FG Says Farmers’ Net Earnings From Agric Sector Has increased To N104Billion
… Nigeria requires $9 trillion GDP to build a resilient economy.—NESG chairman
The Federal Government has disclosed that as a result of the reforms that have taken place in the agricultural sector, the net earnings of farmers have increased to about N104 billion.
The specific crops that have helped to elevate these earnings are cassava, rice, sorghum maize as well as cotton production, according to the government.
This was disclosed by the Minister of Finance, Budget and National Planning, Zainab Ahmed in her remarks at the ongoing 28th Nigeria Economic Summit in Abuja.
The theme of the event is: ‘2023 and Beyond: Priorities for Shared Prosperity.
The finance minister stated further that the administration of President Muhammadu Buhari has recorded achievements in the areas of transformational investments in infrastructure to restore national road networks projects, which she said will be complemented by investments in light rail, narrow and standard gauge rail.
She noted that airport terminals have been completed in Lagos and Abuja, adding that the Abuja airport runway is being reconstructed.
Furthermore, the minister said work is also ongoing on the development of seaports and auxiliary infrastructure to the ports or airports, to ensure efficiency in the transportation sector.
She said efforts are also being made to translate from reliance on oil derivatives to gas as a transition fuel, as government also increases the renewable sources such as solar and hydro in the energy mix.
Also, speaking at the occasions, the Chairman of Nigeria Economic Summit Group (NESG), Asue Ighodalo said Nigeria requires a $9 trillion Gross Domestic Product (GDP) within the next 25 years to build a resilient economy.
According to him, government at all levels must identify new innovations in its determination to leave a much better country, especially for a teeming population, stating that “We must succeed in transforming the economy within a time frame in our agenda 2050 which has a time frame of 25years.
The NESG boss advised that Nigeria must have a specified target of increasing GDP per Capital in line with OECD countries and innovate different ways of thinking about economic development.
He believes that Nigeria must grow its GDP between $4.5trn dollars to $9 trillion in the next 25yrs if it must build an economy that would grow at about 15 per annum or more.
Ighodalo bemoaned Nigeria’s low domestic production, noting that improvement in domestic production and macroeconomic stability will improve the country’s global competitiveness”.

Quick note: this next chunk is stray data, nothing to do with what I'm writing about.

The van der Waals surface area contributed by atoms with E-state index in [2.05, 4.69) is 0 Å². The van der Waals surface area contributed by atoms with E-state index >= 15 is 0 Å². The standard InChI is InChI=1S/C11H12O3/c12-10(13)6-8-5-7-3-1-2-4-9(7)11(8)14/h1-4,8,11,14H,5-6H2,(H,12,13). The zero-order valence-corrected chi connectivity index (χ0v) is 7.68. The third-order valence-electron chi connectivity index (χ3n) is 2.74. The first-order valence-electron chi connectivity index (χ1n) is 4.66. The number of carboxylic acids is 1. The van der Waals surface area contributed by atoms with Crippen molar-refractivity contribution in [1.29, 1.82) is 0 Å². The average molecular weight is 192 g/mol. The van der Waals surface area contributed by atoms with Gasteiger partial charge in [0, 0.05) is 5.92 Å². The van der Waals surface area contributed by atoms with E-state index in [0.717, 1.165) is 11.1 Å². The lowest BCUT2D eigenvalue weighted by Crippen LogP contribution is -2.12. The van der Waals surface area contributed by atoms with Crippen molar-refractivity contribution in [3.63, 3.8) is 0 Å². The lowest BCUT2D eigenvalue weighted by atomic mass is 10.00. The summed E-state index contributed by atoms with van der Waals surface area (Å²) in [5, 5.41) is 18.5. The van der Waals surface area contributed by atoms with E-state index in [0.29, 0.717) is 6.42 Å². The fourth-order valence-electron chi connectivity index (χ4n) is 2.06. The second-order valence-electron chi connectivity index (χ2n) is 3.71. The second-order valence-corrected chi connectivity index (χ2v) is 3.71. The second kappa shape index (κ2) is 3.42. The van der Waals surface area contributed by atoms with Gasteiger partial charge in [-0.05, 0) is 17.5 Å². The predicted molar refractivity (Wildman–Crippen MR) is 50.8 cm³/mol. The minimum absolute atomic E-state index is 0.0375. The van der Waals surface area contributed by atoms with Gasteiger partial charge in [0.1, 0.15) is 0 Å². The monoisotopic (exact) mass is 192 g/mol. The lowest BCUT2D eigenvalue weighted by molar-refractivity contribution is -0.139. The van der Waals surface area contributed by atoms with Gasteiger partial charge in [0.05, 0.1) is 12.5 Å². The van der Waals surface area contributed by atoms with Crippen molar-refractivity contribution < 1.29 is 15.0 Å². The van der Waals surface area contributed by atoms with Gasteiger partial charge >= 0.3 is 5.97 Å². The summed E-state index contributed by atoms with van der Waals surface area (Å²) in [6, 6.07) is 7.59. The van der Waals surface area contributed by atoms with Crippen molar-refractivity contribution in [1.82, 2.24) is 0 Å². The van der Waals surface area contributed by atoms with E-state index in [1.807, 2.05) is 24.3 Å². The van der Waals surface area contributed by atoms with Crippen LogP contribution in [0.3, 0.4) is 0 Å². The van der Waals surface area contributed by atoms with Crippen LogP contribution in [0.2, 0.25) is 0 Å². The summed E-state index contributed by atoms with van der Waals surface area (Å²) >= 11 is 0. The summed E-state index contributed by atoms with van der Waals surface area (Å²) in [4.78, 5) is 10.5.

The current GDP of Nigeria is $440.8 billion.
Vice President Yemi Osinbajo, while speaking said Nigeria requires partnership, innovative thinking, and most importantly, disciplined implementation, by both government and the private sector to overcome the current economic challenges.
Osinbajo who represented President Muhammadu Buhari at the summit also highlighted the need for increased productivity and value addition across different sectors of the economy so as to create more jobs for Nigerians, especially its youths, and increase national revenue for further development.
The Presidential address focused on key issues to drive growth and prosperity, including the National Development Plan 2021 – 2025, and the impact of the Economic Sustainability Plan, among others. He also highlighted key issues such as youth development, improving macroeconomic conditions, the impact of climate change, the need for a just transition to net-zero emissions, the debt-for-climate swap deal for African countries, and the launch of the African Carbon Market Initiative at the ongoing COP-27 in Egypt.
It also focused on leveraging disruptive technologies through digitization for further economic developments, as well as the need to improve social welfare programmes, and focused investment in the country’s youth.
According to the VP, there is “the need for more intentional and focused investment on our youths, especially in globally marketable skills, access to credit, protection of intellectual property rights of innovators, and inventors and access to global markets. I trust that some of these issues will be given deeper attention in your discussions at this summit.
“The task ahead requires partnership, innovative thinking; but, most importantly, disciplined implementation,” he said. Emphasizing improving macroeconomic conditions, the Vice President said, “on the positive side, the economy continues to grow with GDP growth at 3.54 per cent in the 2nd quarter of this year. Non-oil revenues have similarly continued to improve due in part to strategic revenue initiatives, including the annual Finance Act.”
“But it is still our revenue challenges that heighten the notion that we have a debt problem, which is really not the case, given that our debt/GDP ratio is just 23 per cent.”